Event Title

The Partisan Divide: Religion, Secularism, and Geographical Segregation in the United States

Presenter Information

Morgan Carter

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Faculty Mentor

Dr. Mark Owens

Document Type

Poster Presentation

Date of Publication

1-1-2021

Abstract

The research topic I will be focusing on will be to understand how the association of the increasing secularism and religious identity of adults positively correlate to the partisan divide in the U.S. This research is significant as it would allow us to understand if those who identify with a religious ideology can determine the political environment in which they vote. Using descriptive qualitative secondary data provided by the Wheatley Institution, a non-partisan study center at Brigham Young University, to analyze adults of different ages in the United States through structured surveys. The results indicate that religion is fading consistently, with just one-third of the U.S. population being deeply religious and the other third being strictly secular. As a result, the secularization hypothesis is supported by the fact that more explicitly moderate religion is decreasing in the United States.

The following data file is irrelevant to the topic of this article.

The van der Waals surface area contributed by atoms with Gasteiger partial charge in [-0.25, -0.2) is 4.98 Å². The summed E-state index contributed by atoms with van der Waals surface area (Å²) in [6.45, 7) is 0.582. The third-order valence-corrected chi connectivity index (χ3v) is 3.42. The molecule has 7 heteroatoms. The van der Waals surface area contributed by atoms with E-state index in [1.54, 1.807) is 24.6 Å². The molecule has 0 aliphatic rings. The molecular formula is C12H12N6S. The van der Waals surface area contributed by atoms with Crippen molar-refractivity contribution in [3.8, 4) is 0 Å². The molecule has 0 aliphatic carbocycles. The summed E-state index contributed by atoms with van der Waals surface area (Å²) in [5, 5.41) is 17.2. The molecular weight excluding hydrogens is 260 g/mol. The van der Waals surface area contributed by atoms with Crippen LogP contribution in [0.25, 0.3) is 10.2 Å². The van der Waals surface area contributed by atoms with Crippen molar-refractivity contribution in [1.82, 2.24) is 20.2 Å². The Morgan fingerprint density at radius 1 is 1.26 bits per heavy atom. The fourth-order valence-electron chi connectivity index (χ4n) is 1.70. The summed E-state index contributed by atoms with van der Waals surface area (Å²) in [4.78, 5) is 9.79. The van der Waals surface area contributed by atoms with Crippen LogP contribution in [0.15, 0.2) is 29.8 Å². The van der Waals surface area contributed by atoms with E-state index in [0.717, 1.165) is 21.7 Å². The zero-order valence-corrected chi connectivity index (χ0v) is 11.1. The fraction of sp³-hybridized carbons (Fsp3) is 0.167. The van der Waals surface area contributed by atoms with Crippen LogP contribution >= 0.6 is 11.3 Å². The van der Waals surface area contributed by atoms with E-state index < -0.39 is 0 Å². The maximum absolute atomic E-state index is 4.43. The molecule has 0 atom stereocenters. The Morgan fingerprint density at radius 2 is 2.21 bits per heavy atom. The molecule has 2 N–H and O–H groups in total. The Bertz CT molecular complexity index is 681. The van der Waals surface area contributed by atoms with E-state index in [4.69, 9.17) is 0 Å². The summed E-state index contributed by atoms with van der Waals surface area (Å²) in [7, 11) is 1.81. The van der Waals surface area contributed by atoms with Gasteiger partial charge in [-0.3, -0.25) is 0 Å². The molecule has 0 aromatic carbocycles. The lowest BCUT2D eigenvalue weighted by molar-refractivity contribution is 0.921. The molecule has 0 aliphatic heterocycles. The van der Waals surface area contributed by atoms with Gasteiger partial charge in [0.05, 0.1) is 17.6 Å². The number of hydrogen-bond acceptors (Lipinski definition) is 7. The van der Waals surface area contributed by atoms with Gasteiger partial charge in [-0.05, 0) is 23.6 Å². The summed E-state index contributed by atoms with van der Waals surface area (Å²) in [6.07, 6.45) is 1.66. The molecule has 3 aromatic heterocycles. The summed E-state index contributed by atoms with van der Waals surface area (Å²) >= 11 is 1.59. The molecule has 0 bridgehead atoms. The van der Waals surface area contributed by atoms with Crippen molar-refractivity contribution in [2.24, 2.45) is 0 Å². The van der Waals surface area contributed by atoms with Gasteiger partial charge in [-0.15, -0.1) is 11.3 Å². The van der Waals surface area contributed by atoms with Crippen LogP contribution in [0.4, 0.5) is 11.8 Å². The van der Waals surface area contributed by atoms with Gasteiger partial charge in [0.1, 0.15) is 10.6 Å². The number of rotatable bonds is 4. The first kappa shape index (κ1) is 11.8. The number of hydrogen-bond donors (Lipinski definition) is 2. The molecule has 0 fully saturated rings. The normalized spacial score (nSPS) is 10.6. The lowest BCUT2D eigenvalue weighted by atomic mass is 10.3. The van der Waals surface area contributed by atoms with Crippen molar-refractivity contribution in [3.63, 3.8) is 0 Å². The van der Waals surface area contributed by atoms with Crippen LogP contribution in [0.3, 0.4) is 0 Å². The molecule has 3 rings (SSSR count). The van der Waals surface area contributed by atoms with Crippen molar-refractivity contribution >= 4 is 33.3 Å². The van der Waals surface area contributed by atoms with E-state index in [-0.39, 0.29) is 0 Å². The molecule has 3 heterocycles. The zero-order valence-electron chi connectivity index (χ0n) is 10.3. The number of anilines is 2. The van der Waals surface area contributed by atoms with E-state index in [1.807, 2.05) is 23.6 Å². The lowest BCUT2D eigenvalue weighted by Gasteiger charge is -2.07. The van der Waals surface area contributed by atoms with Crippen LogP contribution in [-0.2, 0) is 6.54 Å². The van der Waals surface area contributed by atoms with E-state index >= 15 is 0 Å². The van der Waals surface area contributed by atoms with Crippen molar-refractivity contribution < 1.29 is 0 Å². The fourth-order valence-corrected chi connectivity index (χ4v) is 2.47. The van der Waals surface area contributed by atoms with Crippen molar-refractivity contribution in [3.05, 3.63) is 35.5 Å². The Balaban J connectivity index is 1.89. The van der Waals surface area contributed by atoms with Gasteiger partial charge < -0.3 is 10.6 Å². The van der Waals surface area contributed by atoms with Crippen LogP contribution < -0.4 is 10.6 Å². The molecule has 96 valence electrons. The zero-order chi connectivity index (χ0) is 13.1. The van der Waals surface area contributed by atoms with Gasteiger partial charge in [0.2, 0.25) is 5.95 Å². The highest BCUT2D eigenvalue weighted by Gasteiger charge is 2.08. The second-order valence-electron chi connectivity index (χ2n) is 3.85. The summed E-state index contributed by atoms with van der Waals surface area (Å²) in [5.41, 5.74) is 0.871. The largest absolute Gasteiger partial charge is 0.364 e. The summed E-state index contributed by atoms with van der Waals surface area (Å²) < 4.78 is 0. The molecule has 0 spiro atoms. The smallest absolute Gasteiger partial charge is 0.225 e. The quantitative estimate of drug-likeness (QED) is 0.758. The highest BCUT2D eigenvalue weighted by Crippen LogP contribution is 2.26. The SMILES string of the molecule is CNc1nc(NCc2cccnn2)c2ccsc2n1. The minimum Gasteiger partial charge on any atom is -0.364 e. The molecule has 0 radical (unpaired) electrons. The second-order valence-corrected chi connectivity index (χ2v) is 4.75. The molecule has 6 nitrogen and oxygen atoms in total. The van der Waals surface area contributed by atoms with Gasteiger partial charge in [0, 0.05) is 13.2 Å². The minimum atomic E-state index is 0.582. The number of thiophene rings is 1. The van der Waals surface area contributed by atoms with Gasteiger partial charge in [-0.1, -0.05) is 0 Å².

Keywords

religion, secularization, partisan

Persistent Identifier

http://hdl.handle.net/10950/3018

Carter Morgan; The Partisan Divide.pdf (1065 kB)
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The Partisan Divide: Religion, Secularism, and Geographical Segregation in the United States

The research topic I will be focusing on will be to understand how the association of the increasing secularism and religious identity of adults positively correlate to the partisan divide in the U.S. This research is significant as it would allow us to understand if those who identify with a religious ideology can determine the political environment in which they vote. Using descriptive qualitative secondary data provided by the Wheatley Institution, a non-partisan study center at Brigham Young University, to analyze adults of different ages in the United States through structured surveys. The results indicate that religion is fading consistently, with just one-third of the U.S. population being deeply religious and the other third being strictly secular. As a result, the secularization hypothesis is supported by the fact that more explicitly moderate religion is decreasing in the United States.